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Engineer an Aqueduct

Engineer an Aqueduct

Put your engineer cap on as you design, build, and test your own aqueduct maze to learn how we transport water.

Go With the Flow

Part of our Sustainability Science Adventures
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What I'll Learn

Engineers build aqueducts to bring clean, fresh water from places where it rains or snows to places where people live in more arid environments, like Southern California.

What to Do

What I Need

What to Do: Step-by-Step Instructions


Gather your supplies. You will be creating a ramp, so think creatively about what materials you already have that you can use. Just make sure you have a small, spherical object, such as a marble, so you can test your ramp.

Aqueducts are structures designed by engineers to move water from one place to another. To build your own aqueduct, start by cutting the cardboard rolls in half lengthwise to make a semi-circle bowl shape.

Fun Fact:

Much of the water in Southern California starts out as snow high in the mountains. When it melts, it travels down a series of rivers and streams, through aqueducts created by engineers, and into pipes – that lead right to your faucet!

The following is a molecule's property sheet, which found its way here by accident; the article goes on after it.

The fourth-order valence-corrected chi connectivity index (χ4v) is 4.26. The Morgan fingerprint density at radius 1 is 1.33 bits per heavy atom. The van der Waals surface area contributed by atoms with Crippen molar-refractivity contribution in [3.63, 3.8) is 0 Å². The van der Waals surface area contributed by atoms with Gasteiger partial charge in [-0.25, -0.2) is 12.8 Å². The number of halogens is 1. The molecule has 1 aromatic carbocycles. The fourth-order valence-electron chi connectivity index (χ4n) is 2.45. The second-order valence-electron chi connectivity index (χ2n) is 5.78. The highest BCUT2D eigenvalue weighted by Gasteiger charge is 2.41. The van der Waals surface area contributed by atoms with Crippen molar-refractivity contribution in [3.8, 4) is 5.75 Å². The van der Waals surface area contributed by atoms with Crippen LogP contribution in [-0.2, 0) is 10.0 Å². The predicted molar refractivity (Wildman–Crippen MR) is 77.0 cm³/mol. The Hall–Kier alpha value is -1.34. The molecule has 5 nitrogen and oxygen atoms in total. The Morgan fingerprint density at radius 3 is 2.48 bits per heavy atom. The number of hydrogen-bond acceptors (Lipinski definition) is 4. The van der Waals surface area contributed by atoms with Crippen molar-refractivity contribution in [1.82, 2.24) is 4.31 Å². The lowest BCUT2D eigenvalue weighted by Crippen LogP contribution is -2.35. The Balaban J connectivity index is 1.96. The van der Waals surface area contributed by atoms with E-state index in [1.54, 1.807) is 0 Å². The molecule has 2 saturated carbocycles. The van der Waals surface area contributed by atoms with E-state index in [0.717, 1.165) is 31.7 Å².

Create a long ramp by taping several cardboard tubes together. You can also try bending flat pieces of cardboard or rolling construction paper and adding them to your tubes. Do you have any toy car or train tracks you could try using in your ramp? Be creative and experiment with different materials.

Lay your ramp flat on the ground. Then place the marble at one end and watch what happens.

Did your marble move? Did it travel all the way down the length of your ramp? It probably didn’t because, just like aqueducts, ramps use gravity to pull objects such as marbles or water downhill. To create your “hill”, try taping one end of the ramp to a wall, the top of a table, or a stack of books.

Place your marble at the high end of your ramp and let it go. What happens this time?

Fun Fact:

When you release the marble, the act of you letting it go gives it an initial push (also called an action or a force). As the force of gravity pulls it down the ramp, it gains speed.

Try adding more “hills” to your ramp by putting objects under part of the ramp. Can you create a long, twisty, roller coaster-like ride for your marble?

Fun Fact:

Aqueducts can transport water over long distances, making the water travel through straight or twisty channels, winding their way underground, and even going uphill.
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